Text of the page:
quarta-feira, 25 de junho de 2008

A Corte Suprema americana restringindo a aplicação da pena de morte

A Corte Suprema americana caminha para restringir a aplicação de pena de morte. Foi dado mais um passo além das decisões anteriores a respeito de pena morte para doentes mentais e menores de 18 anos, há o seguinte julgado recente.
Supreme Court Rejects Death Penalty for Child Rape

WASHINGTON - The Supreme Court ruled, 5 to 4, on Wednesday that sentencing
someone to death for raping a child is unconstitutional, assuming that the
victim is not killed.
"The death penalty is not a proportional punishment for the rape of a
child," Justice Anthony M. Kennedy wrote for the court. He was joined by
Justices John Paul Stevens, David H. Souter, Ruth Bader Ginsburg and Stephen
G. Breyer.
The dissenters were Chief Justice John G. Roberts Jr. and Justices Antonin
Scalia, Clarence Thomas and Samuel A. Alito Jr., generally regarded as the
conservative wing of the tribunal.
Not since 1964 has anyone been executed in the United States for a crime
other than murder, and of about 3,300 inmates now on death row, only two are
facing execution for an offense that did not involve a killing - and both of
those inmates are in Louisiana. Patrick Kennedy, was sentenced to death for
the rape of his 8-year-old stepdaughter and the other is Richard Davis, who
was condemned for assaulting a 5-year-old girl.
The case of Kennedy v. Louisiana, No. 07-343, was the latest in a series in
which the justices have weighed particular applications of capital
punishment. In 2002, for instance, the Supreme Court barred the execution of
mentally retarded defendants, and in 2005 it banned the execution of people
for crimes they committed before they were 18.
But, as Chief Justice Roberts observed when Kennedy v. Louisiana was argued
on April 16: "This is quite different. It is focused on the nature of the
offense." Indeed, a theme that ran through the argument was that, while the
death penalty is a punishment like no other, the rape of a child is a crime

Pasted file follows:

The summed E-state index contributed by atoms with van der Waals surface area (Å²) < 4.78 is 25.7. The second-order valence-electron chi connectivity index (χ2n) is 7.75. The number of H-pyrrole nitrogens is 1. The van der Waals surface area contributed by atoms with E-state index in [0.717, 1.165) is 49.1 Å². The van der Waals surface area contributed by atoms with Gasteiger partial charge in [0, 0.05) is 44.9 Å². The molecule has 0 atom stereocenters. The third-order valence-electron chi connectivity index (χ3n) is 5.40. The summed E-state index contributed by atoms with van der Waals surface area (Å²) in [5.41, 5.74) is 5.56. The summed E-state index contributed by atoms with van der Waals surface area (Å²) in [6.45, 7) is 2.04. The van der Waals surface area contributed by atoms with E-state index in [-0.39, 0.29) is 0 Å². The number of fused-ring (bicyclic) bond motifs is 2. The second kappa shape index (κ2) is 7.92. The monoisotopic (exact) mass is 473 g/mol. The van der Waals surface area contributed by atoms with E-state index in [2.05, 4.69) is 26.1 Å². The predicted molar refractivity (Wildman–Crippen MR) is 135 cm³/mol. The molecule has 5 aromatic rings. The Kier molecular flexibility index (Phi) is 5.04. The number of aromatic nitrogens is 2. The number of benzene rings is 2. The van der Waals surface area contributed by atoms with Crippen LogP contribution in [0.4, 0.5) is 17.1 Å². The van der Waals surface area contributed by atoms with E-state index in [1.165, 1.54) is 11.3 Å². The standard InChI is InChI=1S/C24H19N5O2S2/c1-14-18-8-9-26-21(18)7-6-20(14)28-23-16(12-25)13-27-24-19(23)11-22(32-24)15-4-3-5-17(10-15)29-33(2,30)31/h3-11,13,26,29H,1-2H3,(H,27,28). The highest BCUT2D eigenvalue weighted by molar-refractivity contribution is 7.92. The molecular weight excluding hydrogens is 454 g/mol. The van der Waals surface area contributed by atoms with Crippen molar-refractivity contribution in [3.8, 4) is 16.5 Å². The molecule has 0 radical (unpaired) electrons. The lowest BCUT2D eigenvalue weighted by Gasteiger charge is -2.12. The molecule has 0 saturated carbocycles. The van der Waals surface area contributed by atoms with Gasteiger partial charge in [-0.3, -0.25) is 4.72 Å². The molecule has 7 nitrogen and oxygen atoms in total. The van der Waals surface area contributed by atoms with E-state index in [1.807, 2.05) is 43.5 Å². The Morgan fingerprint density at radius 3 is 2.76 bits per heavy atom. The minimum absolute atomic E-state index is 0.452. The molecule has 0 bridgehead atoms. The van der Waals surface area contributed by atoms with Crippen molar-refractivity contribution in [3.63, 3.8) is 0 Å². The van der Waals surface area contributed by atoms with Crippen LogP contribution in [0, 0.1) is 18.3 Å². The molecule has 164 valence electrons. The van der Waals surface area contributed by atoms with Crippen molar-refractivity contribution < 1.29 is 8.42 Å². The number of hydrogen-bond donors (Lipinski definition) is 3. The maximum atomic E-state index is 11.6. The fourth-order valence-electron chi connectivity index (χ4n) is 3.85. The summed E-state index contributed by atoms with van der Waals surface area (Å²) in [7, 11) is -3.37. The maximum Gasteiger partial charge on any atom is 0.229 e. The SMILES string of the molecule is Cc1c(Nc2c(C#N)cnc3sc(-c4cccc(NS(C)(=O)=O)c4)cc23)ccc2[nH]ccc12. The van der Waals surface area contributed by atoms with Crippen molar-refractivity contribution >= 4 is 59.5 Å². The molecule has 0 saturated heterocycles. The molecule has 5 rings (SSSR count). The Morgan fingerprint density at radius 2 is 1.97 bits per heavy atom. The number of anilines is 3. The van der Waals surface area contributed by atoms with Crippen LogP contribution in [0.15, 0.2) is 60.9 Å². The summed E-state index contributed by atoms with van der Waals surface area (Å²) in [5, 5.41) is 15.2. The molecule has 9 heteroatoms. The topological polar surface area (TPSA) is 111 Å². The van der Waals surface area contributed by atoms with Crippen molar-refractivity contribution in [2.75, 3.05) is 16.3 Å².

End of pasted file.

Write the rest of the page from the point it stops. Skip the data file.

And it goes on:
like no other.
In 1977, the Supreme Court banned death sentences for rape. But the victim
in that case, Coker v. Georgia, was a young married woman, and the ruling
did not specifically discuss the rape of a child. Over the past 13 years,
several states have reacted to public outrage over crimes against children
by amending their statutes to make the rape of a child punishable by death.
Louisiana was the first state to do so, amending its death-penalty law in
1995 to include rape of a child under the age of 12. But unlike Louisiana,
the other states with similar provisions (Georgia, Montana, Oklahoma, South
Carolina and Texas) generally limit the death penalty to defendants
previously convicted of sex crimes against children.
Mr. Kennedy's lawyer, Jeffrey L. Fisher, argued before the justices that it
was "at odds with national values" for the state to execute his client, who
had never committed such a crime before.
But Justice Scalia pressed Mr. Fisher on that assertion, noting that the
recent trend has been "more and more states permitting the capital
punishment" for the rape of a child.
As for the case at hand, Juliet L. Clark, an assistant district attorney
from Gretna, La., countered that Mr. Kennedy, who weighs 300 pounds, had
committed "a very savage rape" that caused serious injuries to his victim.
And R. Ted Cruz, the Solicitor General for the State of Texas, who argued as
a "friend of the court" on the side of Louisiana, said that Mr. Kennedy
(like Mr. Davis, the other child-rape defendant on Louisiana's death row)
had "committed crimes that are just unspeakable."
Responding to a question from Justice Ginsburg, Ms. Clark said the Louisiana
child-rape law could apply regardless of the sex of the criminal or that of
the victim.
And in support of her argument that crimes against children have long been
viewed with special revulsion, and as deserving of special punishment, Ms.
Clark pointed out that the Supreme Court ruled in 1990 that states can make
it a crime to possess child pornography even in one's home.
That ruling, in Osborne v. Ohio, carved out an exception to a 1969 Supreme
Court ruling that the Constitution protects the possession of obscene
material in the privacy of one's residence. Justice Byron R. White wrote for
the 6-to-3 majority in the Osborne case, reasoning that Ohio was justified
in trying to "destroy a market for the exploitative use of children."
Of the current Supreme Court, only Justices Scalia, Kennedy and Stevens took
part in the 1990 Osborne decision. Justices Scalia and Kennedy were in the
majority; Justice Stevens joined with Justices William J. Brennan Jr. and
Thurgood Marshall in finding the Ohio law to be unconstitutionally broad.

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